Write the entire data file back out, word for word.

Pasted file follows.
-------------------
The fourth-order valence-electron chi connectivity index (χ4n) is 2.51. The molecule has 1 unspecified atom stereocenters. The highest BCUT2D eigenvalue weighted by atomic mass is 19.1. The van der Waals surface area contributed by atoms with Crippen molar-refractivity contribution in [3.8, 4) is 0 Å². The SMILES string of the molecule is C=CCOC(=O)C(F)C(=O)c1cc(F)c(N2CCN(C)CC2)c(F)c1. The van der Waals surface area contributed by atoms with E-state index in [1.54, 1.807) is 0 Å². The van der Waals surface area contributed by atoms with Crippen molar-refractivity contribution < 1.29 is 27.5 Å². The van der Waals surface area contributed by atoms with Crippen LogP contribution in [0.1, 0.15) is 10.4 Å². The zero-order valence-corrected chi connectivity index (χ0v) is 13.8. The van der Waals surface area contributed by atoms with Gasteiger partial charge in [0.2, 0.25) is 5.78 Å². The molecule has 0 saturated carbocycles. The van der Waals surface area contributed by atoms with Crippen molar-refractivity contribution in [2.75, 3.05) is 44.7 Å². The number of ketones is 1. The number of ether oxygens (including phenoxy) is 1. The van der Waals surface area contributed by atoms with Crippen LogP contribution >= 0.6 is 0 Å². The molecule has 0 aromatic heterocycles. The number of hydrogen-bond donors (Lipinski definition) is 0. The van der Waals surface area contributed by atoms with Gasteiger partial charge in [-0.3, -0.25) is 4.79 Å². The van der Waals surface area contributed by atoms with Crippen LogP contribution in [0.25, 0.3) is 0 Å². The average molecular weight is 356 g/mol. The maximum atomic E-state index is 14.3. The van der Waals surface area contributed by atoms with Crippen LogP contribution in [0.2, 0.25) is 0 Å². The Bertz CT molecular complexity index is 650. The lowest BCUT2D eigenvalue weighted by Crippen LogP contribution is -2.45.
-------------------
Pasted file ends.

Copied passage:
The fourth-order valence-electron chi connectivity index (χ4n) is 2.51. The molecule has 1 unspecified atom stereocenters. The highest BCUT2D eigenvalue weighted by atomic mass is 19.1. The van der Waals surface area contributed by atoms with Crippen molar-refractivity contribution in [3.8, 4) is 0 Å². The SMILES string of the molecule is C=CCOC(=O)C(F)C(=O)c1cc(F)c(N2CCN(C)CC2)c(F)c1. The van der Waals surface area contributed by atoms with E-state index in [1.54, 1.807) is 0 Å². The van der Waals surface area contributed by atoms with Crippen molar-refractivity contribution < 1.29 is 27.5 Å². The van der Waals surface area contributed by atoms with Crippen LogP contribution in [0.1, 0.15) is 10.4 Å². The zero-order valence-corrected chi connectivity index (χ0v) is 13.8. The van der Waals surface area contributed by atoms with Gasteiger partial charge in [0.2, 0.25) is 5.78 Å². The molecule has 0 saturated carbocycles. The van der Waals surface area contributed by atoms with Crippen molar-refractivity contribution in [2.75, 3.05) is 44.7 Å². The number of ketones is 1. The number of ether oxygens (including phenoxy) is 1. The van der Waals surface area contributed by atoms with Crippen LogP contribution >= 0.6 is 0 Å². The molecule has 0 aromatic heterocycles. The number of hydrogen-bond donors (Lipinski definition) is 0. The van der Waals surface area contributed by atoms with Gasteiger partial charge in [-0.3, -0.25) is 4.79 Å². The van der Waals surface area contributed by atoms with Crippen LogP contribution in [0.25, 0.3) is 0 Å². The average molecular weight is 356 g/mol. The maximum atomic E-state index is 14.3. The van der Waals surface area contributed by atoms with Crippen LogP contribution in [0.2, 0.25) is 0 Å². The Bertz CT molecular complexity index is 650. The lowest BCUT2D eigenvalue weighted by Crippen LogP contribution is -2.45.